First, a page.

Four years after the world premiere at Manchester Opera House, Bat out of Hell makes a triumphant return, bringing back a string of awards.
Unlike some other jukebox musicals, the songs make perfect sense in their placement and in moving the story along, therefore they do not feel shoe-horned in. There is good reason why the album has barely been out of the charts over the past five decades and those reasons are all on display here. Meatloaf back catalogue is full of songs that are whole stories within themselves which, alongside the powerful vocals from both him and those he has duetted with, make a perfect source of material for musical theatre.
The show is leans heavily on the Peter Pan themes that inspired the original Bat out of Hell tracks and barely disguises it. Glenn Adamson plays the lead role as Strat, one of a group named “The Lost” who are feral youths who live underground and are unable to age.
Raven (Martha Kirby) is a girl on the cusp of her 18th birthday and lives with her parents, who provide her with material goods but keep her on a tight rein, particularly from the one thing she craves – excitement. Strat provides this for her with his rock-star stylings so far removed from the plush upbringing she is used to. Needless to say, her parents are not keen on her associating with Strat so the tale of forbidden love begins.
Adamson’s Strat has more physically in common with (a much younger) Iggy Pop than Meatloaf (especially when he removes his t-shirt) but it suits the teenage waif. The vocals and performance are top quality with the blood-smeared Bat out of Hell, For Crying Out Loud and I’d Do Anything For Love (But I Won’t Do That) displaying his power and range.
Making a welcome homecoming to the Opera House are Rob Fowler and Sharon Sexton, reprising the roles of Raven’s parents, Falco and Sloane, they starred in at the original launch. The chemistry between the real life couple Fowler and Sexton is still there for all to witness, especially when performing Paradise By The Dashboard Light.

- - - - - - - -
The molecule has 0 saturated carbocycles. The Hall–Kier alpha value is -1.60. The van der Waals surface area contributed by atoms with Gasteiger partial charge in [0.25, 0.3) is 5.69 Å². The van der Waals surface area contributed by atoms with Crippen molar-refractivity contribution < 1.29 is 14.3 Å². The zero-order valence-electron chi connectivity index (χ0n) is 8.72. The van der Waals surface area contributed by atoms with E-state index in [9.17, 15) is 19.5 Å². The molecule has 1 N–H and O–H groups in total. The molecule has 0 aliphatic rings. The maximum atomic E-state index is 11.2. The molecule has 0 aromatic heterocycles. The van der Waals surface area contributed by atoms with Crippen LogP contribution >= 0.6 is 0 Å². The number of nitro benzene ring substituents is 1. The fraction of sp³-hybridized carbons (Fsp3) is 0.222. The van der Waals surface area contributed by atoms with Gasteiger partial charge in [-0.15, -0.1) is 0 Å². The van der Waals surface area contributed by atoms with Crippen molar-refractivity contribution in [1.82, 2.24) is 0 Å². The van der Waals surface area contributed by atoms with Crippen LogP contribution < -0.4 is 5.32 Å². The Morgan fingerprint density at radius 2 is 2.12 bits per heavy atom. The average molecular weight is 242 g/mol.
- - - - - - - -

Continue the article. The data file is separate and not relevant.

Sexton is quite rightly an in-demand musical star in her own right but if you are not familiar with her work, imagine someone who matches Sheridan Smith’s comedic capabilities and powerful vocals and you’ll be close.
Fowler somehow manages to make his character at times funny, vulnerable and menacing yet believable, however he is behaving.
The mightily impressive set designed by Jon Bausor is dominated by Raven’s bedroom and a giant screen which shows live close ups of the action.
The supporting cast were also in fine voice throughout. Former The Voice finalist, Joelle Moses / Zahara and James Chisholm / Jagwire belt out a great version of Dead Ringer for Love while Killian Thomas Lefevre plays a jealous and naïve Tink.
Taking on Celine Dion’s vocals from It’s All Coming Back to Me Now, Kirby nearly steals the show with a stunning rendition that genuinely gave me goosebumps.
Well deserving of the standing ovation this revisit is a fitting tribute to Jim Steinman who passed away earlier this year.
Bat Out of Hell UK Tour is at the Opera House, Manchester from 11 September to 2 October 2021.